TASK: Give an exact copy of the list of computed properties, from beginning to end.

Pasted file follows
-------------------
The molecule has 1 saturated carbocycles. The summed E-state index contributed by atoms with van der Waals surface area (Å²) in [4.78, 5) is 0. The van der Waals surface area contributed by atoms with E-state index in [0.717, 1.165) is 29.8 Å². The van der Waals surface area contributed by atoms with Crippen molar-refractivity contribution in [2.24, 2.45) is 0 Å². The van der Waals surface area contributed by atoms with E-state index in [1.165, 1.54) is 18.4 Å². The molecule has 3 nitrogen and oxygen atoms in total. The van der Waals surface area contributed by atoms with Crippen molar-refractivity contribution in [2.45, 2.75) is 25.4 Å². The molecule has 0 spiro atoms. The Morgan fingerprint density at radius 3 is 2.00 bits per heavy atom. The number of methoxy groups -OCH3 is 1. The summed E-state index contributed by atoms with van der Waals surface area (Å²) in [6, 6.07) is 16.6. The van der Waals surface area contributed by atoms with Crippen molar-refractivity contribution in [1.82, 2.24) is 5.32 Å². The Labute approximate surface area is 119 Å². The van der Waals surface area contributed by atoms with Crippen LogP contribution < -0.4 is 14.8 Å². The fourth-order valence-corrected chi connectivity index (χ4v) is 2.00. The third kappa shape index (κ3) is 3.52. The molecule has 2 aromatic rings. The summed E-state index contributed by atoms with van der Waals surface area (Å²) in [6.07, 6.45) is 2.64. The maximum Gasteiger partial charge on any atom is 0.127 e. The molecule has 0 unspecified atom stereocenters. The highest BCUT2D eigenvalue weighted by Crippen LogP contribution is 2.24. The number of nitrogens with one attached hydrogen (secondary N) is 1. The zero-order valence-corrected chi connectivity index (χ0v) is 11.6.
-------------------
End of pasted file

The molecule has 1 saturated carbocycles. The summed E-state index contributed by atoms with van der Waals surface area (Å²) in [4.78, 5) is 0. The van der Waals surface area contributed by atoms with E-state index in [0.717, 1.165) is 29.8 Å². The van der Waals surface area contributed by atoms with Crippen molar-refractivity contribution in [2.24, 2.45) is 0 Å². The van der Waals surface area contributed by atoms with E-state index in [1.165, 1.54) is 18.4 Å². The molecule has 3 nitrogen and oxygen atoms in total. The van der Waals surface area contributed by atoms with Crippen molar-refractivity contribution in [2.45, 2.75) is 25.4 Å². The molecule has 0 spiro atoms. The Morgan fingerprint density at radius 3 is 2.00 bits per heavy atom. The number of methoxy groups -OCH3 is 1. The summed E-state index contributed by atoms with van der Waals surface area (Å²) in [6, 6.07) is 16.6. The van der Waals surface area contributed by atoms with Crippen molar-refractivity contribution in [1.82, 2.24) is 5.32 Å². The Labute approximate surface area is 119 Å². The van der Waals surface area contributed by atoms with Crippen LogP contribution < -0.4 is 14.8 Å². The fourth-order valence-corrected chi connectivity index (χ4v) is 2.00. The third kappa shape index (κ3) is 3.52. The molecule has 2 aromatic rings. The summed E-state index contributed by atoms with van der Waals surface area (Å²) in [6.07, 6.45) is 2.64. The maximum Gasteiger partial charge on any atom is 0.127 e. The molecule has 0 unspecified atom stereocenters. The highest BCUT2D eigenvalue weighted by Crippen LogP contribution is 2.24. The number of nitrogens with one attached hydrogen (secondary N) is 1. The zero-order valence-corrected chi connectivity index (χ0v) is 11.6.